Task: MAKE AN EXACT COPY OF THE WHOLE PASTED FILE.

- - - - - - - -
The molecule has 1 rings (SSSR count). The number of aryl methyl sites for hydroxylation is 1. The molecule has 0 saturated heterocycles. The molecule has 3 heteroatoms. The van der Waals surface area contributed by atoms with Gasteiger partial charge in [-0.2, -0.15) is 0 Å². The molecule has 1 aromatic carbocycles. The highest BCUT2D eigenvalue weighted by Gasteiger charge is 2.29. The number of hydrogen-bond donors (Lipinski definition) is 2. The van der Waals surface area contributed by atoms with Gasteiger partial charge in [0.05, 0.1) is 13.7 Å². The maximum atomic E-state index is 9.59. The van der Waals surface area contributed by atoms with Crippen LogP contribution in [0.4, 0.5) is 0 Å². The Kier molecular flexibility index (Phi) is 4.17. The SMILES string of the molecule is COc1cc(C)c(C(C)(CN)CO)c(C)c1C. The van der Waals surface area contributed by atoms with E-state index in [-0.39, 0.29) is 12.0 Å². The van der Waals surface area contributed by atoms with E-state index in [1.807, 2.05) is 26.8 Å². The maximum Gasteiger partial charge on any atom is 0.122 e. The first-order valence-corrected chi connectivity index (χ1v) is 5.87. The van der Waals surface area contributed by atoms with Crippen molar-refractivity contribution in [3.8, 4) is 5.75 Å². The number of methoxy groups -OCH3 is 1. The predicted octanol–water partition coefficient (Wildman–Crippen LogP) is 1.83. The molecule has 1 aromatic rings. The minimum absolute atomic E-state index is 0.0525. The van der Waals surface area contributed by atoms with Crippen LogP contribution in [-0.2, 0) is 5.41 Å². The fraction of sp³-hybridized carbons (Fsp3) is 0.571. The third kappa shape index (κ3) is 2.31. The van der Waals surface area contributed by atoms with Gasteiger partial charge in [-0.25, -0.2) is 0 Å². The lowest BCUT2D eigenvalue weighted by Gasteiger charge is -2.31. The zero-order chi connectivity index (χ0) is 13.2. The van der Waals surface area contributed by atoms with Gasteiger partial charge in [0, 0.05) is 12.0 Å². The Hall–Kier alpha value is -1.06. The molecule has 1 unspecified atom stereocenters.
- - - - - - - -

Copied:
The molecule has 1 rings (SSSR count). The number of aryl methyl sites for hydroxylation is 1. The molecule has 0 saturated heterocycles. The molecule has 3 heteroatoms. The van der Waals surface area contributed by atoms with Gasteiger partial charge in [-0.2, -0.15) is 0 Å². The molecule has 1 aromatic carbocycles. The highest BCUT2D eigenvalue weighted by Gasteiger charge is 2.29. The number of hydrogen-bond donors (Lipinski definition) is 2. The van der Waals surface area contributed by atoms with Gasteiger partial charge in [0.05, 0.1) is 13.7 Å². The maximum atomic E-state index is 9.59. The van der Waals surface area contributed by atoms with Crippen LogP contribution in [0.4, 0.5) is 0 Å². The Kier molecular flexibility index (Phi) is 4.17. The SMILES string of the molecule is COc1cc(C)c(C(C)(CN)CO)c(C)c1C. The van der Waals surface area contributed by atoms with E-state index in [-0.39, 0.29) is 12.0 Å². The van der Waals surface area contributed by atoms with E-state index in [1.807, 2.05) is 26.8 Å². The maximum Gasteiger partial charge on any atom is 0.122 e. The first-order valence-corrected chi connectivity index (χ1v) is 5.87. The van der Waals surface area contributed by atoms with Crippen molar-refractivity contribution in [3.8, 4) is 5.75 Å². The number of methoxy groups -OCH3 is 1. The predicted octanol–water partition coefficient (Wildman–Crippen LogP) is 1.83. The molecule has 1 aromatic rings. The minimum absolute atomic E-state index is 0.0525. The van der Waals surface area contributed by atoms with Crippen LogP contribution in [-0.2, 0) is 5.41 Å². The fraction of sp³-hybridized carbons (Fsp3) is 0.571. The third kappa shape index (κ3) is 2.31. The van der Waals surface area contributed by atoms with Gasteiger partial charge in [-0.25, -0.2) is 0 Å². The lowest BCUT2D eigenvalue weighted by Gasteiger charge is -2.31. The zero-order chi connectivity index (χ0) is 13.2. The van der Waals surface area contributed by atoms with Gasteiger partial charge in [0, 0.05) is 12.0 Å². The Hall–Kier alpha value is -1.06. The molecule has 1 unspecified atom stereocenters.